Old letters can sometimes reveal the key to a person’s soul.
This is the lesson Laura Joplin learned when she revisited the letters her older sister wrote to her family back home in Port Arthur, Texas.
Her sister, of course, was rock singer Janis Joplin, who in the late ’60s took the music world by storm. Hootin’ and hollerin’ and screamin’ the blues, she blasted into every performance like it was her last.
“It was great to hear Janis’ voice again after living so many years with other people’s interpretations of her,” Joplin said of the letters. “It was an emotional experience, like revisiting an old friend.”
Joplin was rediscovering the other side of her sister–a side that she hopes comes across in the musical “Love, Janis.” The play is based on her book of the same title, which in turn was inspired by the rediscovery of the letters.
“The person I grew up with had incredible energy and charisma,” said Joplin, in an interview from Aspen, Colo., where she was attending a conference. “When she was around, there was a sparkle in the air. But she also could be very frustrating and outrageous.”
Plagued by a crippling addiction to drugs and alcohol, Janis Joplin died in 1970 from a heroin overdose. She had been hailed as one of the greatest white female singers to take on the blues, and was only four years into her promising career.
Laura Joplin says the family had been kicking around the idea of a musical play because “theater seemed a real natural for Janis’ story.”
Randal Myler’s “Lost Highway,” a stage piece about country great Hank Williams, caught Joplin’s eye. Myler, in turn, was mesmerized by the letters, which Janis wrote home from the time she hitchhiked to San Francisco in 1966 and joined Big Brother and the Holding Company, until she died.
Myler, a 1999 Tony Award nominee for “It Ain’t Nothing But the Blues,” adapted “Love, Janis,” and split the character of Joplin into two separate roles: Janis, the public singer and rock icon, and Janis, the private person, the lost girl who searched for approval and affection.
In the Chicago production (it’s already played to good reviews and sold-out audiences in Cleveland and Denver), Catherine Curtin portrays the private Janis, with the demanding performance of the singer Janis split between Andra Mitrovich and Chicago rock veteran Cathy Richardson.
The words Myler uses are all Janis’ (from the letters and interviews), said her sister. “The veil of other’s interpretations of her are gone,” she said.
Getting to know Janis has been an eye-opening experience for Richardson.
“She was deep and soulful,” Richardson said. “And quite a hearty and powerful singer.”
An added advantage the musical has in capturing Janis’ essence is Sam Andrew, who is serving as musical director. The founder of Big Brother and the Holding Company and, later with Janis, the Kozmic Blues Band, he had the honor of “playing more nights with Janis than anyone else.”
“In a situation like that, you get to know the other side of a person better than the stage person,” Andrew said. “We spent a lot of time together singing and writing. We had many, many discussions trying to figure out how things work.”
Outfitted in boas, beads, wild hair and brandishing a big bottle of Southern Comfort, Joplin belted out songs with an abandon unheard of at the time. (Twenty songs are performed with earsplitting perfection in “Love, Janis,” including “Summertime,” “Little Girl Blue” and “Mercedes Benz.”)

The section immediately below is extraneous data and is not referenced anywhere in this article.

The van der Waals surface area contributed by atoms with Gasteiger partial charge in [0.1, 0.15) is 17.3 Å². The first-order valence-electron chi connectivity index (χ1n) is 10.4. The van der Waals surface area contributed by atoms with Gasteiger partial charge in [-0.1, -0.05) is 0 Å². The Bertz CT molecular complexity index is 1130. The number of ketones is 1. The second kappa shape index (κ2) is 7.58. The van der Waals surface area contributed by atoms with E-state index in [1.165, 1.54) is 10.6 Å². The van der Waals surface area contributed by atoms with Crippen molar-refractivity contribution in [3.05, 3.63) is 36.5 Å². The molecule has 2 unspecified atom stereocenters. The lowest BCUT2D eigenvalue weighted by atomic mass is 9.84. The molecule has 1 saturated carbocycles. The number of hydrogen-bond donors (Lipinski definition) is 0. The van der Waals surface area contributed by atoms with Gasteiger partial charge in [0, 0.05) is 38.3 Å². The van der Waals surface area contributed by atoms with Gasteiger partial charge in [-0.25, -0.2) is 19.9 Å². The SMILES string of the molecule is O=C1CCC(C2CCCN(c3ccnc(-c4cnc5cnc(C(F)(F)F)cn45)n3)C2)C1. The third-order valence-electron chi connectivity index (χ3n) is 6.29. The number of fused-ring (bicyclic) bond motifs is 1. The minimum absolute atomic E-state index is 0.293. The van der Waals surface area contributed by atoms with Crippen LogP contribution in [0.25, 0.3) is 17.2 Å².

It was a perfectly calculated performance by a smart woman, Andrew said.
“She worked on her stage persona,” Andrew said. “She analyzed what the audience would expect from a red hot blues mama.”
But Janis became unable to separate the stage act from reality and eventually the drugs and alcohol took over. She had many voices in her but she only got to use one, Andrew said.
“Eventually she could never get away from that hippie mama thing. She was frustrated with it and indulged it with drugs and alcohol. She became a parody of herself, and that was scary and sad to see. But Janis was highly intelligent and, given time, I think she would have seen through it all.”
Despite her early demise, Joplin’s legacy to female performers continues, Andrew said.
“Janis was a woman forging her own path,” he said. “She had no references to look to in order to see if she was doing the right thing. She made it up as she went along. In that regard, generations of women in rock have followed in her footsteps.”
Additional information mentioned in a column by the above article…
Pearl Shines Again
Janis Joplin released only four albums in her short career: “Big Brother and the Holding Company,”Cheap Thrills,” “I Got Dem Ol’ Kozmic Blues Again Mama!” and “Pearl,” her classic swan song released after her death.
Now Sony Legacy has reworked the Joplin catalog and is set to release the multidisc set on Aug. 31. Songs have been remastered from better tape sources, bonus tracks have been added, along with more complete liner notes and previously unpublished photographs, said a Legacy spokesman.
Among the many bonus tracks are Joplin’s cover of Bob Dylan’s “Dear Landlord” and session outtakes of “Roadblock” and “Flower In The Sun.” Live tracks of Joplin performing “Summertime” and “Piece Of My Heart” at Woodstock are notable because neither has been released previously.
Also on Aug. 31, Legacy will release a limited-edition box set, “Box Of Pearls-The Janis Joplin Collection,” featuring the four studio albums and a bonus disc, “Rare Pearls.”
Laura Joplin, who was involved in organizing these projects, says the remastered songs are “breathtaking” and “really show how Janis’ music evolved.” Does she have a favorite song?
“I like them all,” she confessed. “But the one that best represents Janis’ sense of humor is ‘Mercedes Benz.’ That little chuckle at the end is pure Janis.”